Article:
What I made: Noor's Black Lime Tofu
What I thought: As a long-time Ottolenghi fan and lifelong vegetarian I couldn’t have been more excited when I heard that this cookbook would be veg-centric. On my first look through the book, I earmarked a lot of the recipes but this black lime tofu was the one that sang out – perhaps because it’s reminiscent of the black pepper tofu (one of my all-time favourites) from Plenty, Ottolenghi’s first vegetarian cookbook. I already had most of the ingredients at home and black limes were easily sourced online and arrived in the post a couple of days later. This recipe is actually deceptively simple and the thing that took me the longest was shallow frying the tofu in several batches – I didn’t have enough oil at home to deep fry but it would’ve been significantly quicker if I had. Once that’s done though, you’re on the home stretch as all that needs to be done is some sautéing of onions and garlic, adding of spices and black limes and finally the herbs and spinach before simmering it down to a rich sauce and then serving it over rice. Overall (as I suspected I would) I loved this dish; it felt warm and hearty – perfect as we head into autumn and winter – but the greens and pickled red onions add enough brightness to keep it from feeling heavy. I’ve never cooked with black limes before but I’m a total convert to the uniquely earthy and bitter flavour they added to this dish. Not only am I looking forward to eating this again, but I've also been looking through FLAVOUR to see what I can use them in next.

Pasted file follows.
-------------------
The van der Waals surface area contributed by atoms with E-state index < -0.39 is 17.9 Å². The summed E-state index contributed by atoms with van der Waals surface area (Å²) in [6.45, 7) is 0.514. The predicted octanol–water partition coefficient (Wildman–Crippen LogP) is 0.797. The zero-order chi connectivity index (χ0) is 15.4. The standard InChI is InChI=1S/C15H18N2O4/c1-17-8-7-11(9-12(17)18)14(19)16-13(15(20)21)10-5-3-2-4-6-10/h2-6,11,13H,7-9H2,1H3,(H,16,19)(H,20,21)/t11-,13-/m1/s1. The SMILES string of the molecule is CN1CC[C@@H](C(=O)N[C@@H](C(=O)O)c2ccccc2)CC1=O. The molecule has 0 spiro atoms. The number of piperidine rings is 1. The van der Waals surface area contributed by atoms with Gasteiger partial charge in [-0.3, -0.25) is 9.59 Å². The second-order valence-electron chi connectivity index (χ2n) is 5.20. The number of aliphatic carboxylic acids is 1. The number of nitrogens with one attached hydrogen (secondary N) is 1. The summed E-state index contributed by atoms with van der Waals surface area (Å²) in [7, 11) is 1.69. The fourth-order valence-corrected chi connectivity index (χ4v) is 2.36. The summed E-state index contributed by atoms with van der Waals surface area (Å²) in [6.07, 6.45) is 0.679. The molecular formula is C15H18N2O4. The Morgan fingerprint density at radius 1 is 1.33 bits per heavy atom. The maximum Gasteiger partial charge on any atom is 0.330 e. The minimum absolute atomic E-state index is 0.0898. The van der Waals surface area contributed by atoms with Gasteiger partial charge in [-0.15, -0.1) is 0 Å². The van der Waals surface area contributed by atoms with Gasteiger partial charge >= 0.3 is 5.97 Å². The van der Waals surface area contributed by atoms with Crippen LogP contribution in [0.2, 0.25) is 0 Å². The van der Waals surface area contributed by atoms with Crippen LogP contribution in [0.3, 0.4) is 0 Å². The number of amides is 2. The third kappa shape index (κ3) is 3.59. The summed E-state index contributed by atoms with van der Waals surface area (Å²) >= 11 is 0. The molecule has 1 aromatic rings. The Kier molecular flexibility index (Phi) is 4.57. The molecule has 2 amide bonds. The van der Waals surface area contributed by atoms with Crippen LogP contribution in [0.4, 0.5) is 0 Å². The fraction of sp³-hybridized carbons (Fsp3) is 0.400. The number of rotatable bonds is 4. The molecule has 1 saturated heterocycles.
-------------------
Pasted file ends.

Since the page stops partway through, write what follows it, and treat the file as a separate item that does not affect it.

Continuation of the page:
Who: Abby Watson – Marketing Manager, Ebury Publishing
What I made: Aubergine Dumpings Alla Parmigiana
What I thought: This was incredible! I think it looks like a really unassuming dish but it’s packed full of flavour – the hit of salty olives with the dumplings just made the dish for me. Whilst it was straight forward to make for a weeknight meal it would also work really well as a dinner party dish if you were having friends over. I served it up with tenderstem broccoli and mangetout but it would be great with any other green veg or with pasta.